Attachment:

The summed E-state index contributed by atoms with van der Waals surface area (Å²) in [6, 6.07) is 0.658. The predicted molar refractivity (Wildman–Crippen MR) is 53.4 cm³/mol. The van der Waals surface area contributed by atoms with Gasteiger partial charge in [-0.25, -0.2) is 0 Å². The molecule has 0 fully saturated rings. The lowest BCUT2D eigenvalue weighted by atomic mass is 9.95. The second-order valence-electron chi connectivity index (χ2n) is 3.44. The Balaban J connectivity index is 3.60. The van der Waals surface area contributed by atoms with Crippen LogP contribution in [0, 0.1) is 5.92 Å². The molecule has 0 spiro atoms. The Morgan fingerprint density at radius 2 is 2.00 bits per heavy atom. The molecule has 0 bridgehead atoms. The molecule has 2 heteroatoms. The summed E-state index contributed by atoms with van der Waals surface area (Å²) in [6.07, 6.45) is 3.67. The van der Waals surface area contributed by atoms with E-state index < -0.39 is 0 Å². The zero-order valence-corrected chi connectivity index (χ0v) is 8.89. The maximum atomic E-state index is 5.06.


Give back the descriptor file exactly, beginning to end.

The summed E-state index contributed by atoms with van der Waals surface area (Å²) in [6, 6.07) is 0.658. The predicted molar refractivity (Wildman–Crippen MR) is 53.4 cm³/mol. The van der Waals surface area contributed by atoms with Gasteiger partial charge in [-0.25, -0.2) is 0 Å². The molecule has 0 fully saturated rings. The lowest BCUT2D eigenvalue weighted by atomic mass is 9.95. The second-order valence-electron chi connectivity index (χ2n) is 3.44. The Balaban J connectivity index is 3.60. The van der Waals surface area contributed by atoms with Crippen LogP contribution in [0, 0.1) is 5.92 Å². The molecule has 0 spiro atoms. The Morgan fingerprint density at radius 2 is 2.00 bits per heavy atom. The molecule has 0 bridgehead atoms. The molecule has 2 heteroatoms. The summed E-state index contributed by atoms with van der Waals surface area (Å²) in [6.07, 6.45) is 3.67. The van der Waals surface area contributed by atoms with E-state index < -0.39 is 0 Å². The zero-order valence-corrected chi connectivity index (χ0v) is 8.89. The maximum atomic E-state index is 5.06.